4 Tips for Overcoming the Fear of Public Speaking

Are you afraid of public speaking? Are your public speaking skills negatively affecting your career? Do you wish you could more comfortably articulate your ideas? For millions of people, the answer to these questions is yes.

People who are good at public speaking are perceived as more confident, competent, and knowledgeable than those who are not. There is often a direct relationship between the public speaking skills and career advancement. Almost all top executives are proficient in public speaking. Did they become executives because they are good at public speaking? Or, did they become good at public speaking because they became executives? In my experience, it is the latter.

Even if you fear public speaking, it is nothing to fret over. After working as a life coach  and hypnotherapist for over  25 years, I can assure you that public speaking is a learned skill, and just about anyone can become a confident speaker.

Public speaking should not be perceived as a threat, but as a great opportunity to develop your communication skills and expand your influence. With mental practice and clear, realistic goals in mind, speaking in public can be an invigorating and satisfying experience.

Here are four points to help develop your public speaking skills.

1. Understand your body

People who fear public speaking typically go through the same physical reactions as those who suffer from panic attacks. Rapid heart beats, shaking limbs, quivering voice, dizziness, nausea, and a sense of faintness are all common reactions among people who are called upon to speak in public. If you are afraid of public speaking, it is likely you have had a bad experience in the past. Your subconscious mind remembers that pain and tries to prevent it from recurring by alerting you with these uncomfortable physical signs.

There are two things you can do to minimize these reactions. First, before the speaking event, use hypnotic suggestion to program your subconscious mind that this is not a threat, but an opportunity to develop your skills. You must prepare your subconscious mind and let it accept the fact that you’re perfectly capable of speaking in public, the way so many other people do.

Second, even after all the mental preparation you can do, you may still experience some physical reactions. When such reactions occur, you should accept them “as is” and not fight with them. This is the technique we teach people who suffer panic attacks. Those physical signs come and go like waves. Trying to stop them creates more panic, and does little to resolve your anxiety. By knowing your body reactions, you can just let the symptoms of anxiety play out while remaining confident that you will be able to calm down and take control. Just remember to breathe calmly as you speak out and you will be fine.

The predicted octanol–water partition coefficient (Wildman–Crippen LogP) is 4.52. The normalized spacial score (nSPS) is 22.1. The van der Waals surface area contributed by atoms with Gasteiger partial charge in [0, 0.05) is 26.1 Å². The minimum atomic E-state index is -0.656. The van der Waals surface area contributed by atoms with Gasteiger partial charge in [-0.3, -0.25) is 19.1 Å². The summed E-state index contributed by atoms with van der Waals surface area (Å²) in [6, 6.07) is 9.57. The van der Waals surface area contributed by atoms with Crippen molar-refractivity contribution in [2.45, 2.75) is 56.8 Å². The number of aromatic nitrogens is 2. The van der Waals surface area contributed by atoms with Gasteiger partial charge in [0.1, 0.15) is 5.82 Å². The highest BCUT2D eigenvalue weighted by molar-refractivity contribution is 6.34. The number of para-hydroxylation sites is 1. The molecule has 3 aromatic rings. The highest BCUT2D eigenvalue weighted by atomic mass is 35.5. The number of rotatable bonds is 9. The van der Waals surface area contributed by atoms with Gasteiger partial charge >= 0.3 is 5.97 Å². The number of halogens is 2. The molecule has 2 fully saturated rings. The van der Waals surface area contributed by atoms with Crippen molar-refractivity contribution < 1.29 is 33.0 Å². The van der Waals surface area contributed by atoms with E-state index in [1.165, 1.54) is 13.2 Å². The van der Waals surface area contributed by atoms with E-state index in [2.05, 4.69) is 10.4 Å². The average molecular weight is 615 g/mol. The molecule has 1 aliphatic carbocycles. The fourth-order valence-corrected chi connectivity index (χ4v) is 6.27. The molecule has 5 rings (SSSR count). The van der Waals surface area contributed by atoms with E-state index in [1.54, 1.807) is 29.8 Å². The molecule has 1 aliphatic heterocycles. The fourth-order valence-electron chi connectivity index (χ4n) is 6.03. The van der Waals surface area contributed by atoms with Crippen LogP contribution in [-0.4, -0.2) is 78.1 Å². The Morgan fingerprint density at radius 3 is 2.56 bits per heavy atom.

2. Be yourself

One of the most common reasons why many people dislike public speaking is the pressure of unrealistic expectations regarding the actual speech performance. You cannot expect to become someone like Oprah Winfrey or Anthony Robbins in your next speech. You don’t need to be brilliant, witty, or perfect to succeed. In most public speaking scenarios, the objective of the speech is to give your audience valuable information. Prioritize the expression of your ideas over the way you deliver the words.

3. Prepare your conscious and subconscious mind

It is vital to practice giving the speech over and over, committing it firmly to memory so you’re not obviously reciting it or grasping for forgotten words during your speech. Fear of forgetting what you’re supposed to say next is one of the main causes of stage fright.

When I help my clients prepare for a big presentation, I use hypnosis to create a realistic image of the room, audience, and atmosphere so that my clients can practice the speech in the most realistic setting many times before the presentation.

Clients visualize and listen to their ideal speech from beginning to end in their head while feeling confident and in control. By repeating this exercise over and over, it would actually be somewhat difficult for you to feel nervous on a real stage.

4. Keep going back to the stage

Even if your speech turns out not to your satisfaction, don’t beat yourself up. I’ve never had a client who said, “That’s it! I’m never going to speak in public again!” Most likely, they would say “I could have done better. I want to do it again.” Remember that all great speakers have made hundreds of speeches. You are just starting your path to be a good speaker. Embrace it and keep going back to the stage! Public speaking is a skill mastered with experience. The more public speaking experience you gain, the easier it becomes and the more confident you will feel.

Six Consequences of Chronic Insomnia

There are many causes of sleep deprivation; anxiety, depression and stress lead the list. Although an occasional sleepless night will likely not have lasting negative effects, chronic sleep deprivation will often lead to health problems. Insomnia is a symptom of difficulty initiating and maintaining sleep or experiencing non refreshing sleep. If you have trouble maintaining healthy sleeping habits, consider what effects sleep deprivation can have on your health.

  1. Increased Stress Level

  2. Going to bed while stressed will tend to make falling asleep more difficult. Conversely, poor sleeping habits will increase the amount of stress hormones in the body. This is because when the body cannot attain a sufficiently deep sleep, it will have to miss out on the valuable restorative emotional and physical benefits. Equally vital is rapid eye movement sleep (REM), which is associated with processing emotions and relieving stress.

  3. Tendency to Gain Weight